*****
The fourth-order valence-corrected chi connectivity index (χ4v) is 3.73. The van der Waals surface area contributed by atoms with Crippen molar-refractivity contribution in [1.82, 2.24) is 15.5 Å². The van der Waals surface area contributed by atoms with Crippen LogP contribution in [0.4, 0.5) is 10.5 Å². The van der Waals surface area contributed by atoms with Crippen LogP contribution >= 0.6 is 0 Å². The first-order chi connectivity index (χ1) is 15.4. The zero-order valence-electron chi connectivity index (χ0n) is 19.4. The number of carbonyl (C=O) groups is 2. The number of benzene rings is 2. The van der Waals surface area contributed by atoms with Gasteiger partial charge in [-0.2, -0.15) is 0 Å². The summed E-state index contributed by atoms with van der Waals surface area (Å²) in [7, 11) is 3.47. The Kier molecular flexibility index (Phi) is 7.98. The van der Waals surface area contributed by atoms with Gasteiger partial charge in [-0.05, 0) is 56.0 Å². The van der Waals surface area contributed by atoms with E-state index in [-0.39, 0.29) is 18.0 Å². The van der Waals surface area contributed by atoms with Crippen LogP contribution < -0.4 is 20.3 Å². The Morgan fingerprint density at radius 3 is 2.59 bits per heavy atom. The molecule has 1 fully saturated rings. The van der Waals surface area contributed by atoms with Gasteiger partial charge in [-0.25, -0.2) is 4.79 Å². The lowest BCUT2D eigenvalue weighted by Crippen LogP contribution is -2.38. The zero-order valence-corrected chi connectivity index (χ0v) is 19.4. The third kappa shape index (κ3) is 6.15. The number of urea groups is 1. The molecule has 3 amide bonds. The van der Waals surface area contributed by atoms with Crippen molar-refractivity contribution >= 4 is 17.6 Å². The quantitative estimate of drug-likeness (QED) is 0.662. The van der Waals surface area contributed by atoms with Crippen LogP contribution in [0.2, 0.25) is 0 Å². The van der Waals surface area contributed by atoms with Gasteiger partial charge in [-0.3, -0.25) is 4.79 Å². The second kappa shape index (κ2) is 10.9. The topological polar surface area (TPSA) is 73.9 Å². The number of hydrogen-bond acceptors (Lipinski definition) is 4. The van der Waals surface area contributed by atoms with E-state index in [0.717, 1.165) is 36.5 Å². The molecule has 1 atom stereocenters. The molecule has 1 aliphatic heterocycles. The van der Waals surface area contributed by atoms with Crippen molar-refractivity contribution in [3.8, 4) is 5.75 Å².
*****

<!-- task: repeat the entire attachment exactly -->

The fourth-order valence-corrected chi connectivity index (χ4v) is 3.73. The van der Waals surface area contributed by atoms with Crippen molar-refractivity contribution in [1.82, 2.24) is 15.5 Å². The van der Waals surface area contributed by atoms with Crippen LogP contribution in [0.4, 0.5) is 10.5 Å². The van der Waals surface area contributed by atoms with Crippen LogP contribution >= 0.6 is 0 Å². The first-order chi connectivity index (χ1) is 15.4. The zero-order valence-electron chi connectivity index (χ0n) is 19.4. The number of carbonyl (C=O) groups is 2. The number of benzene rings is 2. The van der Waals surface area contributed by atoms with Gasteiger partial charge in [-0.2, -0.15) is 0 Å². The summed E-state index contributed by atoms with van der Waals surface area (Å²) in [7, 11) is 3.47. The Kier molecular flexibility index (Phi) is 7.98. The van der Waals surface area contributed by atoms with Gasteiger partial charge in [-0.05, 0) is 56.0 Å². The van der Waals surface area contributed by atoms with E-state index in [-0.39, 0.29) is 18.0 Å². The van der Waals surface area contributed by atoms with Crippen LogP contribution < -0.4 is 20.3 Å². The Morgan fingerprint density at radius 3 is 2.59 bits per heavy atom. The molecule has 1 fully saturated rings. The van der Waals surface area contributed by atoms with Gasteiger partial charge in [-0.25, -0.2) is 4.79 Å². The lowest BCUT2D eigenvalue weighted by Crippen LogP contribution is -2.38. The zero-order valence-corrected chi connectivity index (χ0v) is 19.4. The third kappa shape index (κ3) is 6.15. The number of urea groups is 1. The molecule has 3 amide bonds. The van der Waals surface area contributed by atoms with Crippen molar-refractivity contribution >= 4 is 17.6 Å². The quantitative estimate of drug-likeness (QED) is 0.662. The van der Waals surface area contributed by atoms with Crippen LogP contribution in [0.2, 0.25) is 0 Å². The van der Waals surface area contributed by atoms with Gasteiger partial charge in [-0.3, -0.25) is 4.79 Å². The second kappa shape index (κ2) is 10.9. The topological polar surface area (TPSA) is 73.9 Å². The number of hydrogen-bond acceptors (Lipinski definition) is 4. The van der Waals surface area contributed by atoms with E-state index in [0.717, 1.165) is 36.5 Å². The molecule has 1 atom stereocenters. The molecule has 1 aliphatic heterocycles. The van der Waals surface area contributed by atoms with Crippen molar-refractivity contribution in [3.8, 4) is 5.75 Å².